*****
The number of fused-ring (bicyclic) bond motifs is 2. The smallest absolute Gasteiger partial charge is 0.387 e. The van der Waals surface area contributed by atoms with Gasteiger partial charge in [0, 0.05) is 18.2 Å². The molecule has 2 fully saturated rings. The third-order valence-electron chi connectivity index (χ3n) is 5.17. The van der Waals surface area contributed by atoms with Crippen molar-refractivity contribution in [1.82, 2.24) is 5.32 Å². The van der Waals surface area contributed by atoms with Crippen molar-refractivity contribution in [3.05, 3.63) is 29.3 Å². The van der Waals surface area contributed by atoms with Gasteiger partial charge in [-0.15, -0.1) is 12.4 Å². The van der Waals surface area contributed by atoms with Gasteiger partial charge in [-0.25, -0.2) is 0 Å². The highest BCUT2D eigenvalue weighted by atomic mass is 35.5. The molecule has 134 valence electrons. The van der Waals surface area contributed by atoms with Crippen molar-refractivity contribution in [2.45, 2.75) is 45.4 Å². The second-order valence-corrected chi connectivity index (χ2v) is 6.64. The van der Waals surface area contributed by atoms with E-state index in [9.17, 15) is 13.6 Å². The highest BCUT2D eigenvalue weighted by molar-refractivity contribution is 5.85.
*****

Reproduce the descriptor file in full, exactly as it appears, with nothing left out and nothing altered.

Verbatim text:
The number of fused-ring (bicyclic) bond motifs is 2. The smallest absolute Gasteiger partial charge is 0.387 e. The van der Waals surface area contributed by atoms with Gasteiger partial charge in [0, 0.05) is 18.2 Å². The molecule has 2 fully saturated rings. The third-order valence-electron chi connectivity index (χ3n) is 5.17. The van der Waals surface area contributed by atoms with Crippen molar-refractivity contribution in [1.82, 2.24) is 5.32 Å². The van der Waals surface area contributed by atoms with Crippen molar-refractivity contribution in [3.05, 3.63) is 29.3 Å². The van der Waals surface area contributed by atoms with Gasteiger partial charge in [-0.15, -0.1) is 12.4 Å². The van der Waals surface area contributed by atoms with Gasteiger partial charge in [-0.25, -0.2) is 0 Å². The highest BCUT2D eigenvalue weighted by atomic mass is 35.5. The molecule has 134 valence electrons. The van der Waals surface area contributed by atoms with Crippen molar-refractivity contribution in [2.45, 2.75) is 45.4 Å². The second-order valence-corrected chi connectivity index (χ2v) is 6.64. The van der Waals surface area contributed by atoms with E-state index in [9.17, 15) is 13.6 Å². The highest BCUT2D eigenvalue weighted by molar-refractivity contribution is 5.85.